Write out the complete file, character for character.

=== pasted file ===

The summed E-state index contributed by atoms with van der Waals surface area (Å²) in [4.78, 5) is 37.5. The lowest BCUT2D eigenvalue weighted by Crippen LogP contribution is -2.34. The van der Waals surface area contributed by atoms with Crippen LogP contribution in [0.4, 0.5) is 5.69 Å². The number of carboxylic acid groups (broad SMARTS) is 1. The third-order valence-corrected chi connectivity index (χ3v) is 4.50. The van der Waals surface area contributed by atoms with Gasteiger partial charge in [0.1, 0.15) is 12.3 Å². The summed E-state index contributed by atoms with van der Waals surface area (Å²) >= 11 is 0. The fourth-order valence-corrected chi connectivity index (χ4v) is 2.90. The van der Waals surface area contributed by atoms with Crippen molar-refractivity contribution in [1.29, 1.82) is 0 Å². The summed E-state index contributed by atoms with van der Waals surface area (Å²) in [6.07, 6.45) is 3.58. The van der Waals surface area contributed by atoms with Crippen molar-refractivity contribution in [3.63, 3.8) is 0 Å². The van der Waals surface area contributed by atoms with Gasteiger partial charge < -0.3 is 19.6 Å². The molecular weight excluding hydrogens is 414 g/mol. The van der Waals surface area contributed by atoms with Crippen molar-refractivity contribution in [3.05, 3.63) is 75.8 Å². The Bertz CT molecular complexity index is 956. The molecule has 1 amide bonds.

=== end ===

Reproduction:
The summed E-state index contributed by atoms with van der Waals surface area (Å²) in [4.78, 5) is 37.5. The lowest BCUT2D eigenvalue weighted by Crippen LogP contribution is -2.34. The van der Waals surface area contributed by atoms with Crippen LogP contribution in [0.4, 0.5) is 5.69 Å². The number of carboxylic acid groups (broad SMARTS) is 1. The third-order valence-corrected chi connectivity index (χ3v) is 4.50. The van der Waals surface area contributed by atoms with Gasteiger partial charge in [0.1, 0.15) is 12.3 Å². The summed E-state index contributed by atoms with van der Waals surface area (Å²) >= 11 is 0. The fourth-order valence-corrected chi connectivity index (χ4v) is 2.90. The van der Waals surface area contributed by atoms with Crippen molar-refractivity contribution in [1.29, 1.82) is 0 Å². The summed E-state index contributed by atoms with van der Waals surface area (Å²) in [6.07, 6.45) is 3.58. The van der Waals surface area contributed by atoms with Crippen molar-refractivity contribution in [3.63, 3.8) is 0 Å². The van der Waals surface area contributed by atoms with Gasteiger partial charge < -0.3 is 19.6 Å². The molecular weight excluding hydrogens is 414 g/mol. The van der Waals surface area contributed by atoms with Crippen molar-refractivity contribution in [3.05, 3.63) is 75.8 Å². The Bertz CT molecular complexity index is 956. The molecule has 1 amide bonds.